A verbal and tablet response should be activated for users at every step of communication so they have the choice to connect with Pepper in whichever way they prefer. Every action should be able to be initiated via voice or touch.

HOW?

Implement a trigger word and a button for every user input. Make sure every button that is labelled and displayed on the tablet has words/sentences that Pepper will actually be listening for. Of course, there are instances, such as typing names and emails, that can only be done on the tablet’s keyboard.

Tip: When you test your application, you should be able to do everything by voice. Then retry it using only the tablet to see if you missed a user input.

EXAMPLE

When you have a “validation” button on the tablet, Pepper also has to be able to understand the voice trigger, “Validation.”

In the B2B area, allow users to exit an application from the tablet

WHY?

In B2C use cases, users can exit an application thanks to the exit gesture on Pepper’s head. But in a B2B setting, users don’t know Pepper or the controls that allow for exiting an application. That’s why an exit feature must be displayed on the tablet for B2B applications only.

HOW?

Add an exit cross icon on the tablet layout. For most applications, the top right corner is an ideal location.

C. Pepper is aware of the tablet

https://developers.softbankrobotics.com/sites/default/files/repository/58_rst_pepper/public/source/_build/html/_images/chap_04c.png

Pepper has to know when the tablet is being used

WHY?

Pepper has to know when the tablet is being used in the same way Pepper is aware when users touch Pepper’s head or a tactile part of Pepper’s body.

HOW?

Take tablet usage into account in every application

EXAMPLE

After a few seconds of the tablet not being used or managed, Pepper could ask, “Are you still here?”.

Guide the user when the focus switches between Pepper’s speech and tablet content new

WHY?

If the user’s attention needs to shift from Pepper to the tablet, Pepper should make that shift obvious. If Pepper stays tracking straight at the users, they may try speaking at moments when interacting by voice is not possible.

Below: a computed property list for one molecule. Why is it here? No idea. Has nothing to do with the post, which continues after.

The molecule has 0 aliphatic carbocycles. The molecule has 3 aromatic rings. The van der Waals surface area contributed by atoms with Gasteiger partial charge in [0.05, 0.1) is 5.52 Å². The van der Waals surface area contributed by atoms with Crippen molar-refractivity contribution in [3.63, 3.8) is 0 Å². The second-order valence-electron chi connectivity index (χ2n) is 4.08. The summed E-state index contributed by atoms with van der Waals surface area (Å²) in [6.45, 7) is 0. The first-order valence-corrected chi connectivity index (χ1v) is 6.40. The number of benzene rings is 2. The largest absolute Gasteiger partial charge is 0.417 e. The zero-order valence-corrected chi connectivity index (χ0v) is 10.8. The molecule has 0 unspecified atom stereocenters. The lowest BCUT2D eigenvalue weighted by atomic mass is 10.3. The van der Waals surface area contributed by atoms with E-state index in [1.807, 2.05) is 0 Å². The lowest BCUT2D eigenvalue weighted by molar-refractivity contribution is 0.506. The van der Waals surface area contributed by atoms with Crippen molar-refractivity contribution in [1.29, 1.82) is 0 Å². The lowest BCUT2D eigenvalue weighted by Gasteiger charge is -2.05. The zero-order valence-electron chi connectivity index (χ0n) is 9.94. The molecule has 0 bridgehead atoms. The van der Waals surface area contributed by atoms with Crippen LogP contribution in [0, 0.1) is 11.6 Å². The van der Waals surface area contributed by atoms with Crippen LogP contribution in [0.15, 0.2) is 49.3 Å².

HOW?

When Pepper is not able to communicate by voice, Pepper must signal that state by looking away from the user and toward the tablet.

EXAMPLE

When Pepper is asking the users to fill out a form on the tablet, Pepper should:

1 - Verbally invite the user to use the tablet.

2 - Indicate the tablet with the arms and hands.

3 - Look down at the tablet until the user has validated the data on the screen.

During this scene, the robot must not show any listening signs on the LEDs to not encourage the verbal communication during this step.

Pepper must stop moving when the tablet is in use

WHY?

When people have to use the tablet to enter information such as email or phone number, Pepper must stop moving because Pepper may hit the user or make the task of typing difficult.

HOW?

Do not launch specific animations during tablet usage, minimize the hip and torso movements, and freeze Pepper’s arms.

EXAMPLE

When Pepper has to speak while the tablet is being used, deactivate the “Speaking Movement” autonomous ability.

Tip: use EnforceTabletReachability.

D. Pepper and the tablet work as a team

https://developers.softbankrobotics.com/sites/default/files/repository/58_rst_pepper/public/source/_build/html/_images/chap_04d.png

Pepper introduces, assumes, and welcomes any tablet content

WHY?

To show users that they should focus on the tablet, Pepper must present the tablet (through gestures) and look down at it.

HOW?

When Pepper displays something on the tablet and requests user input, Pepper should present the tablet with at least one arm and look down.

EXAMPLE

Use one of the three “Show Tablet” animations from the animation library. You can also create a new animation that’s relevant to what you want to showcase.

Guide the user when the focus switches between Pepper’s speech and tablet content new

WHY?

If the user’s attention needs to shift from Pepper to the tablet, Pepper should make that shift obvious. If Pepper stays tracking straight at the users, they may try speaking at moments when interacting by voice is not possible.